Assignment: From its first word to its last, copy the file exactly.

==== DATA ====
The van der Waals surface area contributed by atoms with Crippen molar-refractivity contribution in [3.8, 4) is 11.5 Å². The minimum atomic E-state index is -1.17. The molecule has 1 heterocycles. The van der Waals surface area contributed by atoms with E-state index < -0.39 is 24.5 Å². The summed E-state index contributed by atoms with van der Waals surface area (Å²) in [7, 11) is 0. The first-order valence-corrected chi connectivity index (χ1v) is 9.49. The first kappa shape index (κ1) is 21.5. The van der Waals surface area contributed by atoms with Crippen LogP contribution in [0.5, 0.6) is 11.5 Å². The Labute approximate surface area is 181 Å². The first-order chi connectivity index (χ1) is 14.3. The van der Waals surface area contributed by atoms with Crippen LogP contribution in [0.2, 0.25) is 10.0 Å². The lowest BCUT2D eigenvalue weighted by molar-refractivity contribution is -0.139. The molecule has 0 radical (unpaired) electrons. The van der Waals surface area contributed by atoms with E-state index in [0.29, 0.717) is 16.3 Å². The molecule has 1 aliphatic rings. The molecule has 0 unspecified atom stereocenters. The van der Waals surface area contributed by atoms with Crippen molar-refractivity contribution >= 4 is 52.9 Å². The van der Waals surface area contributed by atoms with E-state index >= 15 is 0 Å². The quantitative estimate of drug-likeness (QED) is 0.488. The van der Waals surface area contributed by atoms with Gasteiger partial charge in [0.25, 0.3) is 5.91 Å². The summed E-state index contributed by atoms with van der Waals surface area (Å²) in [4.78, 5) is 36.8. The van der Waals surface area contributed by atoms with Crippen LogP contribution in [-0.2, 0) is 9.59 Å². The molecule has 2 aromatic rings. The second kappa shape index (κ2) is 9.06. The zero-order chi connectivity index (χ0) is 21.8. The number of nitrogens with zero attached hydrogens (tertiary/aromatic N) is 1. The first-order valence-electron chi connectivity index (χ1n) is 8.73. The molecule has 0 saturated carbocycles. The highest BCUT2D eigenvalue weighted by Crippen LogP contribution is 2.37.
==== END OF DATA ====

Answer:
The van der Waals surface area contributed by atoms with Crippen molar-refractivity contribution in [3.8, 4) is 11.5 Å². The minimum atomic E-state index is -1.17. The molecule has 1 heterocycles. The van der Waals surface area contributed by atoms with E-state index < -0.39 is 24.5 Å². The summed E-state index contributed by atoms with van der Waals surface area (Å²) in [7, 11) is 0. The first-order valence-corrected chi connectivity index (χ1v) is 9.49. The first kappa shape index (κ1) is 21.5. The van der Waals surface area contributed by atoms with Crippen LogP contribution in [0.5, 0.6) is 11.5 Å². The Labute approximate surface area is 181 Å². The first-order chi connectivity index (χ1) is 14.3. The van der Waals surface area contributed by atoms with Crippen LogP contribution in [0.2, 0.25) is 10.0 Å². The lowest BCUT2D eigenvalue weighted by molar-refractivity contribution is -0.139. The molecule has 0 radical (unpaired) electrons. The van der Waals surface area contributed by atoms with E-state index in [0.29, 0.717) is 16.3 Å². The molecule has 1 aliphatic rings. The molecule has 0 unspecified atom stereocenters. The van der Waals surface area contributed by atoms with Crippen molar-refractivity contribution >= 4 is 52.9 Å². The van der Waals surface area contributed by atoms with E-state index >= 15 is 0 Å². The quantitative estimate of drug-likeness (QED) is 0.488. The van der Waals surface area contributed by atoms with Gasteiger partial charge in [0.25, 0.3) is 5.91 Å². The summed E-state index contributed by atoms with van der Waals surface area (Å²) in [4.78, 5) is 36.8. The van der Waals surface area contributed by atoms with Crippen LogP contribution in [-0.2, 0) is 9.59 Å². The molecule has 2 aromatic rings. The second kappa shape index (κ2) is 9.06. The zero-order chi connectivity index (χ0) is 21.8. The number of nitrogens with zero attached hydrogens (tertiary/aromatic N) is 1. The first-order valence-electron chi connectivity index (χ1n) is 8.73. The molecule has 0 saturated carbocycles. The highest BCUT2D eigenvalue weighted by Crippen LogP contribution is 2.37.